Why It Is Crucial to Practice Your Sense of Humor Now!

the theory that would not dieIn The Theory That Would Not Die, Sharon Bertsch McGrayne brings to life many famous scientists and statisticians, the one of the moments that struck me most was when she described one of those people as he faced his death. That person was Jerome Cornfield, a prominent statistician at the NIH. Cornfield had been diagnosed with pancreatic cancer, and understood that he would be lucky if he lived more than six months. He had just undergone an operation to remove his cancer, a procedure known to be about as miserable to go through as any I’ve encountered, and one with a high operative mortality rate. A friend came into his hospital room and said: “Jerry, I’m so glad to see you.” Smiling, Cornfield replied, “That’s nothing compared to how happy I am to be able to see you.”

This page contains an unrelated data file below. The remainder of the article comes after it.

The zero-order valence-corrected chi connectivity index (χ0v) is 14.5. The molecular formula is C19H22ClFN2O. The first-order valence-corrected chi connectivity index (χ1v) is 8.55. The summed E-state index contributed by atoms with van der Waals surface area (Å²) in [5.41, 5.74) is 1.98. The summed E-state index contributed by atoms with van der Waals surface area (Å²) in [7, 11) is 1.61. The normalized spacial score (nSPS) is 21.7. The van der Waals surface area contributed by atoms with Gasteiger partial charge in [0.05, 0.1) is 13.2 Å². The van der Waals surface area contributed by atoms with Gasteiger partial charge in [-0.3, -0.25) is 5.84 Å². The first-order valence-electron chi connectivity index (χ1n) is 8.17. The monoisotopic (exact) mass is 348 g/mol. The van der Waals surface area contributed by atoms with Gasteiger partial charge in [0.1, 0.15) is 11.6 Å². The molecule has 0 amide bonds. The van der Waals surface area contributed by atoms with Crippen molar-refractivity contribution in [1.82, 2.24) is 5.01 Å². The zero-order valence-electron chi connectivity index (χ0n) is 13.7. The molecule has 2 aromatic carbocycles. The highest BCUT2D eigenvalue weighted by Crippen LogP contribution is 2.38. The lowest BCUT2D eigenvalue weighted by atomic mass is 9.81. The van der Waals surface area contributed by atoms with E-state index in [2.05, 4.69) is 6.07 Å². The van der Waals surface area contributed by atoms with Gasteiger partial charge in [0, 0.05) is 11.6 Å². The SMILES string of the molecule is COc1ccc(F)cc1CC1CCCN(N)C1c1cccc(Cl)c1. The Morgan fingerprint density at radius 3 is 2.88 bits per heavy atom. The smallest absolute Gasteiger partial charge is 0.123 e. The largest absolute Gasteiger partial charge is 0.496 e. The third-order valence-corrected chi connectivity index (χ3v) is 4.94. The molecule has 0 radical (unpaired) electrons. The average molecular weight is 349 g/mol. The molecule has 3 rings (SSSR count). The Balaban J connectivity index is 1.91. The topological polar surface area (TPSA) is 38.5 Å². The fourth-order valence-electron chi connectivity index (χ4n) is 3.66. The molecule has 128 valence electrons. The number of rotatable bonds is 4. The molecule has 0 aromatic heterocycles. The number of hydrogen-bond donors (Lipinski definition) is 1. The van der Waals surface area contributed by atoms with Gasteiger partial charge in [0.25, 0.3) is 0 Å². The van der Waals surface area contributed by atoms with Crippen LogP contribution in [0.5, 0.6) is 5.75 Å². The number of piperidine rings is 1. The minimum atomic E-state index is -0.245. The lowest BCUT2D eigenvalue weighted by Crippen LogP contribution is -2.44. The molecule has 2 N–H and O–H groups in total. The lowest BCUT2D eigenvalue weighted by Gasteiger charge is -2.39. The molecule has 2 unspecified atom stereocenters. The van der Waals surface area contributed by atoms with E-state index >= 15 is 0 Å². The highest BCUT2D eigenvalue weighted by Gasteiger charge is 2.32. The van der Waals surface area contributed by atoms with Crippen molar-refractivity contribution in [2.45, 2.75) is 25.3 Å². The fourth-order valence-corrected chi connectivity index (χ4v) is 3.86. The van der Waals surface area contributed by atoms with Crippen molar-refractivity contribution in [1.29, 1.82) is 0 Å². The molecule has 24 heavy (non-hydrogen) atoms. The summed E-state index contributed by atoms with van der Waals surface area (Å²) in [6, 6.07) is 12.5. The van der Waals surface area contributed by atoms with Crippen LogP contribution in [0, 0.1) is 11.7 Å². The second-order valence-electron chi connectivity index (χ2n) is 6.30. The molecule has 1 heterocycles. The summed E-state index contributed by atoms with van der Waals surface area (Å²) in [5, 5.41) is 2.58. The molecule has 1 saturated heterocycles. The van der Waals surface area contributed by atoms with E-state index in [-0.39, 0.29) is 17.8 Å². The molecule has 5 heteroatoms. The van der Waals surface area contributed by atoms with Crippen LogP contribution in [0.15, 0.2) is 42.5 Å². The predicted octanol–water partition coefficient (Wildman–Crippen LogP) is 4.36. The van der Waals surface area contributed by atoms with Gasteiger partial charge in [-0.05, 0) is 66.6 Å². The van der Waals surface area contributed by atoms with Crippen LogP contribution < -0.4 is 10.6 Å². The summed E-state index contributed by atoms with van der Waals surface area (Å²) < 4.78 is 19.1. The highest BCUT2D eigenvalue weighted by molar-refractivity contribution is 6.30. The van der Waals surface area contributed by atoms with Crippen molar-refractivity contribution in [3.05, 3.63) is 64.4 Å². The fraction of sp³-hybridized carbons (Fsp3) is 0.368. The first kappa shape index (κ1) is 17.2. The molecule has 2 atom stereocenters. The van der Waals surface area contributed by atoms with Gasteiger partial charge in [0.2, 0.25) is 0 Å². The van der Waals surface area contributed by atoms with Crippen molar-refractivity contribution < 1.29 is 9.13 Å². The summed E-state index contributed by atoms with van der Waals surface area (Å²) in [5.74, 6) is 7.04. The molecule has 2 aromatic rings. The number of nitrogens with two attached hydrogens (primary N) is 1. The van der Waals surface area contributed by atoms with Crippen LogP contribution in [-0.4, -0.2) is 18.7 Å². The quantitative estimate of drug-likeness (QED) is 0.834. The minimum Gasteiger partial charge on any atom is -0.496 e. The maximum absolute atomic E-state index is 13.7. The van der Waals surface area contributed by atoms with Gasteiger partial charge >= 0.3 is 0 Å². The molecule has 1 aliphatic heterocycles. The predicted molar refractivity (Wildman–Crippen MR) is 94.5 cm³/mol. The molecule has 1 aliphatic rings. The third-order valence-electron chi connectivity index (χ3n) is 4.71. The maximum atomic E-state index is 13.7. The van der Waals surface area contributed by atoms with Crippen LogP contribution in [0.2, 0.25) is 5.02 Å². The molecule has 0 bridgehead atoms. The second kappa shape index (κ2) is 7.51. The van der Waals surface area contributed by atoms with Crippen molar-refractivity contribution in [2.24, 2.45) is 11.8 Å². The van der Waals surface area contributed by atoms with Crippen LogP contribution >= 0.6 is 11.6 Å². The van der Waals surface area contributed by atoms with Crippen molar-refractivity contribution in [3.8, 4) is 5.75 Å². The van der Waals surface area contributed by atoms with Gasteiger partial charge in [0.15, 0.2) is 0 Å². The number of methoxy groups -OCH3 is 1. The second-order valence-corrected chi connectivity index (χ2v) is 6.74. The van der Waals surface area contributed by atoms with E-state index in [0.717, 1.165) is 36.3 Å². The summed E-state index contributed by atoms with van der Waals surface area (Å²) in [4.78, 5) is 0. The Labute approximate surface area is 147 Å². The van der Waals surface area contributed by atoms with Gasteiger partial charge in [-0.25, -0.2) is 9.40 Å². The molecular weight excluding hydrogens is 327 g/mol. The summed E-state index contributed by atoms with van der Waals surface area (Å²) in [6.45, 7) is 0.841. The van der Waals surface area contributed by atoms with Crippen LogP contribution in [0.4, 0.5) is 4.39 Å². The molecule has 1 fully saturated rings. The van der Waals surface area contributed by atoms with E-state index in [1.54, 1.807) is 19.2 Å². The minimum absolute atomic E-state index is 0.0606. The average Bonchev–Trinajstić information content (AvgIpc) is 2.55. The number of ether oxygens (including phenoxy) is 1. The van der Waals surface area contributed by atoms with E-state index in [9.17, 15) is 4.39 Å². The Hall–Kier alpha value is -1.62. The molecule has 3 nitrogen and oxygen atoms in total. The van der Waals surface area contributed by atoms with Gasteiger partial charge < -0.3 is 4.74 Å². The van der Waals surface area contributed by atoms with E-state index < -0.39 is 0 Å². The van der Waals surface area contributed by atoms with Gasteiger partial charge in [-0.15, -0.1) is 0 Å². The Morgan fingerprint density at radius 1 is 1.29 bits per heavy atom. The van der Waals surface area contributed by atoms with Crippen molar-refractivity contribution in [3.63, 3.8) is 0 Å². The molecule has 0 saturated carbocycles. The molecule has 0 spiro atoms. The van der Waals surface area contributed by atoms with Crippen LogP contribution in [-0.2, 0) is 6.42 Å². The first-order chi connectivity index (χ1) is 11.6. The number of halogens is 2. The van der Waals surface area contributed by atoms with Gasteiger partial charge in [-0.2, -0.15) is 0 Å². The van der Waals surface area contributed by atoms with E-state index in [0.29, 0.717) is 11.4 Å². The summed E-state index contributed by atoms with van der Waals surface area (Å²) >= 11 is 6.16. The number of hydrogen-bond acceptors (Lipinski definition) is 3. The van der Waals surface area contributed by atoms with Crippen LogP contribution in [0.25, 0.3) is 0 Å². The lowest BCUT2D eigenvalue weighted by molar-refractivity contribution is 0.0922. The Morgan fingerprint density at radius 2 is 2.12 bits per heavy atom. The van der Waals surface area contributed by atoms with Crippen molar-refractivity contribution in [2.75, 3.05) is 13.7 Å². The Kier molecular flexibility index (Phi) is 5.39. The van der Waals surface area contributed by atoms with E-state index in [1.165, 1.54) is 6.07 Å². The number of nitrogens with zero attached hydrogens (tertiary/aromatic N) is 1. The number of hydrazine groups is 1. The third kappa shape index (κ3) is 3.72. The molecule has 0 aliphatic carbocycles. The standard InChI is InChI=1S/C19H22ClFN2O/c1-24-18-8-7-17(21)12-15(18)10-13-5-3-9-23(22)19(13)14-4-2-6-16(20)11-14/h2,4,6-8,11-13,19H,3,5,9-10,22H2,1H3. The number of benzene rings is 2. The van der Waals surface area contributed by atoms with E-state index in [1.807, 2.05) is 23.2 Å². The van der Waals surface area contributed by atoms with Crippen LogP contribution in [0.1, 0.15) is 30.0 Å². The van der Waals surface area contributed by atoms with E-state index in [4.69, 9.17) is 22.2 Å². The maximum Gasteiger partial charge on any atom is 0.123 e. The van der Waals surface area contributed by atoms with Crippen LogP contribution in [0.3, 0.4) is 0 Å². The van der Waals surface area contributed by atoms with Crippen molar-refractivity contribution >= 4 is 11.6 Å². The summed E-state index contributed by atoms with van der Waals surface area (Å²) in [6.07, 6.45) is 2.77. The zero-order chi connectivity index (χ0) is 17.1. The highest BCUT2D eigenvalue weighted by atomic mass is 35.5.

Near the end of his life, he passed on words of wonderful wisdom to his daughters: “You spend your whole life practicing your humor for the times when you really need it.”

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